Despite all the fanfare surrounding Prime Minister Justin Trudeau’s official visit to Washington, D.C. today and tomorrow, along with last week’s first ministers’ summit on climate change, many question the real value of such get-togethers.
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Got Muskie fever yet?
Well, you should given four Fort High squads are heading off to seek provincial glory next week.
The Muskie boys’ hockey team—fresh off its ninth-straight NorWOSSA crown—is heading to the all-Ontarios in Ottawa for a whopping 36th time, although OFSAA success has been hard to come by since the black-and-gold last won the gold medal back in 2001.
It’s great to see that the Fort Frances Chamber of Commerce’s business awards gala continues to thrive after 20 years.
Not only was there a wide cross-section of nominations for the various categories again this year, but nearly 1,600 votes were cast to determine the winners—well above the 1,021 last year when online voting was open to the public for the first time.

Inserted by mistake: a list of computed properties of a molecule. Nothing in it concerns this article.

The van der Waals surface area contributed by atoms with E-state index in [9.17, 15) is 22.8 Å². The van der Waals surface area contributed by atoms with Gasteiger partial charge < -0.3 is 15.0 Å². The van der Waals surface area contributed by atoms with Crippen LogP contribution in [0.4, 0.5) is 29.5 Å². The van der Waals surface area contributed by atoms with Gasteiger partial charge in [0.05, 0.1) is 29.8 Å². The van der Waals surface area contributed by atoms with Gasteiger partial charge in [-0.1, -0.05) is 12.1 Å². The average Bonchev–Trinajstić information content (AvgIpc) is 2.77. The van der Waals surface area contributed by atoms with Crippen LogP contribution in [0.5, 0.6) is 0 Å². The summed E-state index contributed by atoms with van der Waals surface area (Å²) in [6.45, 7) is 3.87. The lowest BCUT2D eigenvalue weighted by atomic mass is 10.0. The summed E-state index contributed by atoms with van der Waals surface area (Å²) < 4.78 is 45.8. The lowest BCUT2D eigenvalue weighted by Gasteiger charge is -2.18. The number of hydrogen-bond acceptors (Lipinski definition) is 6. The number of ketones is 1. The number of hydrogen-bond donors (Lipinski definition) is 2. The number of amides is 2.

It seems to happen quite often here. A club or group announces an event—only to discover the date conflicts with something else already planned.
Hopefully people misread the question. Otherwise it’s hard to fathom how almost 80 percent of the 330-plus respondents to the Fort Frances Times’ web poll this past week don’t think “O Canada” should be gender-neutral.
It’s still very early in the process but already there seems to be plenty of interest over how to develop the “market square” planned for where the Rainy Lake Hotel once stood.
By the time the next federal election rolls around, set for Oct. 21, 2019 under fixed election date provisions, it’s likely Canadians will face a different voting process given new Prime Minister Justin Trudeau vowed this past election would be the last featuring the so-called “first-past-the-post” system.
Back in October, the town issued a plea for volunteers to help with organizing Canada Day activities here.
It seems to have been heeded.
Another new year has rolled around—and so have the annual lists of New Year’s resolutions people invariably make when the calendar flips over to a fresh start.
Change certainly was the theme for 2015 here in our corner of the world. For one, the ground-breaking ceremony in May for New Gold’s Rainy River Project north of Barwick signalled a switch to mining as the new economic driver in the district—not the forest industry.